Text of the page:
Wales

Cardiff Coal Exchange plan unacceptable - Victorian Society

An artist's impression of how the building will look once complete Image copyright Signature Living
Image caption An artist's impression of how the building will look once complete

A conservation group has "strongly objected" to plans to convert Cardiff's historical Coal Exchange into a hotel.

The Victorian Society has criticised an "almost total lack of detailed information" in the £40m proposals and urged Cardiff council to reject them.

Developer Signature Living has already started recruiting for 100 jobs and hopes to start work soon.

It said it had a "credible plan" and called the society's response "incredibly disappointing".

The disused Grade II*-listed building in Cardiff Bay dates to 1883 and is where ship owners and coal traders once met.

The world's first recorded £1m deal was struck there in 1904.

It has been used as a music and events venue in recent years, but closed in 2013.

Plans to convert it into a 200-bedroom hotel were unveiled in April.

An application for a change of use is due to go before the council's planning committee next week, and the developer said it would host weddings and conferences if given planning permission.

The full detailed plans will be decided upon at a future date, while discussions are ongoing between the developers, Cadw and planning officials.

But the Victorian Society's senior conservation adviser James Hughes said it was "simply not credible to suggest, as the submitted drawings do, that no alterations or structural interventions are to be made to the fabric of the Coal Exchange".

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Media captionA look back at the campaign to save the building - before the hotel plans were unveiled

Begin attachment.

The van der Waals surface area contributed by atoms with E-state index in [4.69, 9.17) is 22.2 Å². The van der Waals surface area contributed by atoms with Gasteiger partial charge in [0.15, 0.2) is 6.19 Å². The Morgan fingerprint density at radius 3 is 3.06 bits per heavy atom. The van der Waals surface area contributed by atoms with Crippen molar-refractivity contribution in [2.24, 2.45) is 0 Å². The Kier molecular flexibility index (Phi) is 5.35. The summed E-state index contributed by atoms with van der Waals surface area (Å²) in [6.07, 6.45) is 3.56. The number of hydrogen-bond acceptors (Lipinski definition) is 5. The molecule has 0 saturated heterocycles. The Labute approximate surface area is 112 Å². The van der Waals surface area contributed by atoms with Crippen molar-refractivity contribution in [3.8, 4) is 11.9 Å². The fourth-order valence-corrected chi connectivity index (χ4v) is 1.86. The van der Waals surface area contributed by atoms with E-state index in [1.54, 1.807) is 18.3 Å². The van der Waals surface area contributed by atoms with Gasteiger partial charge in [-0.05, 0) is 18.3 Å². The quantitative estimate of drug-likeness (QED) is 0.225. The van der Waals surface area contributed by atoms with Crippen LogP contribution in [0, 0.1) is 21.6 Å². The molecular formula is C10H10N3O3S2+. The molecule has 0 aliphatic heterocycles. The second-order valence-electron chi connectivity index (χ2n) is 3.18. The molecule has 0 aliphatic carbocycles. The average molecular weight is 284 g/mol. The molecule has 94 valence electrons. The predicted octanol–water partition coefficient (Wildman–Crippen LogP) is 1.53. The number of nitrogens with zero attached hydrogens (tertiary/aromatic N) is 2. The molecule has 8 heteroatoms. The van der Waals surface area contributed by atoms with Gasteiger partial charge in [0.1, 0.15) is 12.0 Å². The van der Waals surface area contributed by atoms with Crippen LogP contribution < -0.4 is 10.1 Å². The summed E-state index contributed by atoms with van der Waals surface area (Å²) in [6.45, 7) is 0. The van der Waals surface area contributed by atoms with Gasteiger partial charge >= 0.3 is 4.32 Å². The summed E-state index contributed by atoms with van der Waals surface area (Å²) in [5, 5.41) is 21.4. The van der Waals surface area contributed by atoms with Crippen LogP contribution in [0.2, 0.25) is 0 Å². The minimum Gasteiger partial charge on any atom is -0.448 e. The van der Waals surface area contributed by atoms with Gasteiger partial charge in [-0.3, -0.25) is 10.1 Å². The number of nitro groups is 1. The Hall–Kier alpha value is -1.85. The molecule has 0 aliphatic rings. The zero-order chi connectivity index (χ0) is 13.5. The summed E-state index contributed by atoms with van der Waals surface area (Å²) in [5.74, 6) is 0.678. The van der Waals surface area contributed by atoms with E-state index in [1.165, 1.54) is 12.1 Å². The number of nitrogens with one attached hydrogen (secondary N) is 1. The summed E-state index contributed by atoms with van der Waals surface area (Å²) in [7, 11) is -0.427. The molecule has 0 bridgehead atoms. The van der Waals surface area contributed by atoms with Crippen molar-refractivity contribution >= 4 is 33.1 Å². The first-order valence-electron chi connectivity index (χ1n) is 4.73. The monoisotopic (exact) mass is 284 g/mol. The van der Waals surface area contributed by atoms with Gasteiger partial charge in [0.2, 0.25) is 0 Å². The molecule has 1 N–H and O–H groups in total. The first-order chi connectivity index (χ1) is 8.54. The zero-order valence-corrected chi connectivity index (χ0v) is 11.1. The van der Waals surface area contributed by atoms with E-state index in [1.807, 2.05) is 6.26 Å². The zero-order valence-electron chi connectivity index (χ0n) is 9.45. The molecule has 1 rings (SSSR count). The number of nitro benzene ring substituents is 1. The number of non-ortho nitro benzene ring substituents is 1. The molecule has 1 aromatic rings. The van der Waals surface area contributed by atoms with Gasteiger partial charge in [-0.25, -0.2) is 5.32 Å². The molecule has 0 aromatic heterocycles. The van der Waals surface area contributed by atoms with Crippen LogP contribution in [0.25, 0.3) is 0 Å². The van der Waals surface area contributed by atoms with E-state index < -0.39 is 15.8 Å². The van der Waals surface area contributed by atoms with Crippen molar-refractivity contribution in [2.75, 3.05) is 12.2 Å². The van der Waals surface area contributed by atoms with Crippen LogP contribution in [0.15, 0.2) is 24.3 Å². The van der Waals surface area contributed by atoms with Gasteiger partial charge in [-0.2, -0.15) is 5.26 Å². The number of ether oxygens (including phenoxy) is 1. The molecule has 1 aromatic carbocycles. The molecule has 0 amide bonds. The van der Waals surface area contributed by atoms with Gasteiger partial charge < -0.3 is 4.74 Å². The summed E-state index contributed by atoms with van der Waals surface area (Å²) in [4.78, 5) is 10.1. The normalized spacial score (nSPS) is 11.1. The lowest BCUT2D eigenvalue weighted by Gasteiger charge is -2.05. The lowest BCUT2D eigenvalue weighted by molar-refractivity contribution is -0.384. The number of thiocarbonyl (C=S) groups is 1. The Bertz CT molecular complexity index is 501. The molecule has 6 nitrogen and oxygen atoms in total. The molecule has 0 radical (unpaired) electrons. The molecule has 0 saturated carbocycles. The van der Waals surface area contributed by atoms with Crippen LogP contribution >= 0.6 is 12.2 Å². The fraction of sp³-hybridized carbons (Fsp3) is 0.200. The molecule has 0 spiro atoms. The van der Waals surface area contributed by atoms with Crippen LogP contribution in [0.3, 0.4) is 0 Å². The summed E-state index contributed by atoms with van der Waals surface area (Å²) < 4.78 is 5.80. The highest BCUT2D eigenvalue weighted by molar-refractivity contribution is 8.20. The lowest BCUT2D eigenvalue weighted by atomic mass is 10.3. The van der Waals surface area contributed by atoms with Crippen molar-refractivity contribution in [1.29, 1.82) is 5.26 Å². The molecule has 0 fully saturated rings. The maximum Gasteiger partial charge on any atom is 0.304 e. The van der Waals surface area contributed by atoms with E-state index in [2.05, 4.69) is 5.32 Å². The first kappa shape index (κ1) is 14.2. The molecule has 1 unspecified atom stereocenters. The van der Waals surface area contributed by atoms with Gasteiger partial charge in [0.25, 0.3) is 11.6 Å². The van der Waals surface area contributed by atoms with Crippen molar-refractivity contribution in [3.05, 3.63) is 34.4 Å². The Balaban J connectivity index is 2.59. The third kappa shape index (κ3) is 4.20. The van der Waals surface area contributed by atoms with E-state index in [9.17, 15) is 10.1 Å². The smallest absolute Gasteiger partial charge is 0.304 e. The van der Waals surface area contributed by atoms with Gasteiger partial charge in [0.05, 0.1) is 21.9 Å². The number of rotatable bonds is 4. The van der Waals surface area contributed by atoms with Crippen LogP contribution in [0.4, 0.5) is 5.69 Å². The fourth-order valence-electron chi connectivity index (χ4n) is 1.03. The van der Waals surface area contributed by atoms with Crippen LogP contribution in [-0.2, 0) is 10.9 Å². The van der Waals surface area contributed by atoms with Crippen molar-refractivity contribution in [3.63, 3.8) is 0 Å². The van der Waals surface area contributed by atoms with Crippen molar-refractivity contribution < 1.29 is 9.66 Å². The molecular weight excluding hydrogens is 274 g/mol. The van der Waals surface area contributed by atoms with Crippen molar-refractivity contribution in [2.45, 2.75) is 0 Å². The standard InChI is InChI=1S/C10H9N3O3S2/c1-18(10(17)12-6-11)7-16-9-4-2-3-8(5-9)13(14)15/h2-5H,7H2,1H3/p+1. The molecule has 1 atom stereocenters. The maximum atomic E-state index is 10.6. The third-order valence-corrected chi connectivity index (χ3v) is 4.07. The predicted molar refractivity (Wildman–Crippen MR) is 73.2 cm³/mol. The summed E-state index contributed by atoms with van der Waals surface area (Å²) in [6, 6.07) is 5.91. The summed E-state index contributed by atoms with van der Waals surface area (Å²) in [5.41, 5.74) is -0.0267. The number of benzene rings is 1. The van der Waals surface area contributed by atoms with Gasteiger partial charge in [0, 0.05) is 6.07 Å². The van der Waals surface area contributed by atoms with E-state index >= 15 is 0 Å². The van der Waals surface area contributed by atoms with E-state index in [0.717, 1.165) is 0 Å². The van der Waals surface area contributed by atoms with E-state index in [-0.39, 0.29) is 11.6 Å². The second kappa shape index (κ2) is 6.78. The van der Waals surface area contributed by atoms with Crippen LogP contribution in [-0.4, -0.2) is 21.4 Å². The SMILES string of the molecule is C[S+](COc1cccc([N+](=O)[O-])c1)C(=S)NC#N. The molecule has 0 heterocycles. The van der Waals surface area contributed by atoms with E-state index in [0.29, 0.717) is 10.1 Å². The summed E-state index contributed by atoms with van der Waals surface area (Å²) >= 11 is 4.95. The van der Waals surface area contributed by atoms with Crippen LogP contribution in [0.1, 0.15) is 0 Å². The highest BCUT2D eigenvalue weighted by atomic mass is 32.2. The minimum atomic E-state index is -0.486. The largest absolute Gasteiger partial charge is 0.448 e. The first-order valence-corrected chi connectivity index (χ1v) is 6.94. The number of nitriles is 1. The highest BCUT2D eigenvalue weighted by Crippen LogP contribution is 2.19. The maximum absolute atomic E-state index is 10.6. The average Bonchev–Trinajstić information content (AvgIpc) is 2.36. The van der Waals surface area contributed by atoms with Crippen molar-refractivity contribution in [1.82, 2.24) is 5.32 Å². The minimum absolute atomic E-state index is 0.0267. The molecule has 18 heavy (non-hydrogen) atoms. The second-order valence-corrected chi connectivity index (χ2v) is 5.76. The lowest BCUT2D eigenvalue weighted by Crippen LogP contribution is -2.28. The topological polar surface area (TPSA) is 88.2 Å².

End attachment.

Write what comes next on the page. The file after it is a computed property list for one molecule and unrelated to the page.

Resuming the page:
In a formal objection, he also questioned the lack of detail about heating, lighting, en-suites and lifts.

"No details are provided as to how the highly significant historic fabric and various spaces are to be altered or adapted, if indeed they are to be.

"How will the windows, the floors or the fine timber panelling - to name just a few - be treated and what will be the impact on the exceptional significance of the listed building?"

He described the lack of detail available to scrutinise the proposals for what is one of the most significant buildings in the country as "simply unacceptable."

Mr Hughes told BBC Wales the society first met with the council two years ago when the building was said to be in danger of collapse but there was no survey or conservation plan available - and none had been produced since.

'Rot'

He said it was incumbent on the developer to provide one, as well as details of how it intended to save "one of the most important buildings in Cardiff and Wales".

Campaign group Save the Coal Exchange has also said it could not fully support the plan until it had seen details about preserving the building.

A Signature Living spokesman said: "It is incredibly disappointing that the Victorian Society would rather see the Coal Exchange rot and not be saved.

"Signature Living has a credible plan to save the historic building and put it back into use.

"The concerns raised by the society do not reflect the plans Signature Living have for the building - we have already started recruiting staff and intend to move forward with the project.

"I'm sure when we have finished the Victorian Society will agree that we have not only saved a historic building but preserved it for years to come."

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